Summary

In this session, Dylan Livingston, Founder and Executive Director at The Alliance for Longevity Initiatives, introduced the first 501(c)(4) nonprofit organization focused on advocating for government-sponsored initiatives and policies to increase healthy human lifespan in the US. He went over the reasons why it was needed and teased the first draft of the action plan, based on which an insightful debate took place.

Presenters

Presentation: Dylan Livingston

There are no longevity focused PACs nor political spending and 501(c)(4) are focused exactly on this.

Three specific actions to promote change – 1) persuade policymakers to support governmental longevity initiatives, 2) conduct polls and focus groups centered around longevity issues, 3) create a database of politicians

We need to build strategic relationships, set up meetings with tech and science friendly representatives, and then strategically match them with people who advocate more economically or emotionally based on their interests.

We also need lobbying initiatives similar to how the quantum or nanotech fields lobbied for their initiatives, that’s a good inspiration.

We don’t know how the public is feeling about longevity because there are not that many polls. Which is why we need consistent polling that will tell us demographics / politicians to target, so we better know how to pick and choose the messaging. For example if we find that liberal and more diverse cities are more receptive, politicians from that location will be higher on that list of targets.

Similar to how the NRA does it, so it puts pressure on members of Congress. Information on lobbying efforts for executive members only.

There is some untapped potential in relatively high ranking politicians that might be aligned with our cause. Yang has affinity to the technological sphere and responds well to economic arguments, and Alexandria Ocasio-Cortez won a prize with a life extension project in C.elegans. We should try to tap into that network while Democrats are still in power.

Memberships are the usual way to make money for 501(c)(4).

Q&A

There are similar organizations out there (both 501(c)(3) though). Creating a third organization might confuse the sponsors?

 

  • 501(c)(3)s are limited in their political activities. You can donate or use for lobbying a non-significant amount through them, which is vague, and there is a specific limit of 20% funds used on political activity. Also you can’t endorse candidates with that vehicle. So that’s where 501(c)(4) can then pick up. With 501(c)(3) you can write off donations – so that is an avenue to get non-longevity people involved because you can write it off the taxes. 501(c)(4) is for people in this group or with vested interest. 501(c)(3) and 501(c)(4) can work together very well.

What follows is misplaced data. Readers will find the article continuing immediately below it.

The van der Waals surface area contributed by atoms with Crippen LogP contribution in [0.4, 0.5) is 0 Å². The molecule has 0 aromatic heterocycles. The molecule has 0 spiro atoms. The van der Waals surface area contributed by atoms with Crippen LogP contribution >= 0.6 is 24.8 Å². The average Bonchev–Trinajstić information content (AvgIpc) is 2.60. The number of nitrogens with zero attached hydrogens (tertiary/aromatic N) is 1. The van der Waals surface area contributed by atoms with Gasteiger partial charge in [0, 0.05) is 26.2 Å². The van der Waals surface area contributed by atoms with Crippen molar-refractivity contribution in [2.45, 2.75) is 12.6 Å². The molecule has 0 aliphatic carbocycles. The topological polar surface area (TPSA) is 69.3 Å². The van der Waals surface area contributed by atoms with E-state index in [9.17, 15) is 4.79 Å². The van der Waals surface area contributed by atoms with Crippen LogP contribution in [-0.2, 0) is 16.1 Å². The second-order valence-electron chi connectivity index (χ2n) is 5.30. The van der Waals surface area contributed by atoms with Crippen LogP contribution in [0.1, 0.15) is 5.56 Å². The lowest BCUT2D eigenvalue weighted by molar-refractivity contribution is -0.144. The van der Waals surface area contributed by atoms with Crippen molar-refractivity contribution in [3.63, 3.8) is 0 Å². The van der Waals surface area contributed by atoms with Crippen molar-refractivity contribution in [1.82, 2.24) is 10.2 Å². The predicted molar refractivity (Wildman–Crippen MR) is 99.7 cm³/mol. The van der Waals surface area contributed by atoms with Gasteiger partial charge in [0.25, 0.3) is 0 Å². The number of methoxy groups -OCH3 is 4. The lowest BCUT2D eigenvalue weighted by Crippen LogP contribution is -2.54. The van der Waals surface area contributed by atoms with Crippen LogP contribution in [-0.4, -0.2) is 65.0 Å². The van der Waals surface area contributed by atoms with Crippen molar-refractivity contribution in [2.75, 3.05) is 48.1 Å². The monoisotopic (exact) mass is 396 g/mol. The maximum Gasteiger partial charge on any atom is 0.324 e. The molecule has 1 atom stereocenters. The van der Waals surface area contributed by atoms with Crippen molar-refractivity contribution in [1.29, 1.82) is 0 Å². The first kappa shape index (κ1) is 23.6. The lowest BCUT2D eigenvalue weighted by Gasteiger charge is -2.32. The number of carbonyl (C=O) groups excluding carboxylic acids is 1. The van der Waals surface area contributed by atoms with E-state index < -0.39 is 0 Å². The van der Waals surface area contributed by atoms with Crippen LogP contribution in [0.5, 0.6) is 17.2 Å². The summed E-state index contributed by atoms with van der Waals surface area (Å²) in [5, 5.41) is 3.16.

How can the organization be non-partisan, like TechNet?

 

  • There is a history of things that can be positioned to be pitched as a unifying goal – with pitching both sides with the benefits they are prone to. Longevity is a great topic for that, because we can accentuate different benefits to different people. My network leans towards the democratic side, so anonymity of donations might be a big deal in case republican people wouldn’t want to be seen with other democrats. There are some people on the republican side that are interested in longevity, so we want to bring them in as well to the board so we are not completely biased. The economics of retirement and social security, plus the worry about insolvency of Medicare, make it very much the financially obvious thing to do and older people are older, so there are definitely ways to appeal to republicans. Real success would be finding an analogue of me with a network on the republican side.

 

Why not be a PAC?

 

  • There are negative connotations around PACs, 501(c)(4) can do a lot of the same things as PACs, but then 501(c)(4) allows you to do even more and contribute more. You don’t need to name donors for example.

 

It would make sense to do a cost/benefit analysis of the Yang donation vs. hiring a full time person to do focused lobbying in Washington or some other focused shot. There might be higher value in lobbying directly with the feds in the office already for longevity allocation in ARPA-H. And allocation ARPA-H.

 

  • ARPA-H in itself is a great opportunity. Biden very much wants to defeat cancer and Alzheimer’s, so we can frame it as defeating aging in order to defeat cancer and Alzheimer’s. There is a proposed $6.5 billion budget for ARPA-H. We have seen that the budget allocation is the decisive factor with NIA. Most of the budget was earmarked for Alzheimer’s. And the reasons are pretty simple: patient groups are not going to the Congress with “we are aging” but “we have Alzheimer’s”. There is a very small number of people who wind up making a decision earmarking the funds in NIH and NIA. But at the start there needs to be someone who works or worked at the relevant subcommittee, who will lobby to the specific subcommittee. This is primarily an inside job. For that we need psychographic profiles of who we need to contact and how to contact them, the right chains of people – that’s a very structured work and mapping that is necessary.
  • We also need different strategies for Congress and the Executive Branch – for the executive branch is more about mobilization of scientific expertise and credibility than traditional lobbying. Most of the scientific initiatives start with a manifesto that says “We call on the Biden administration to do these things” – that’s how we need to deal with the executive branch. Like this https://www.ahlresearch.org/founders

 

 

Seminar summary by Bolek Kerous.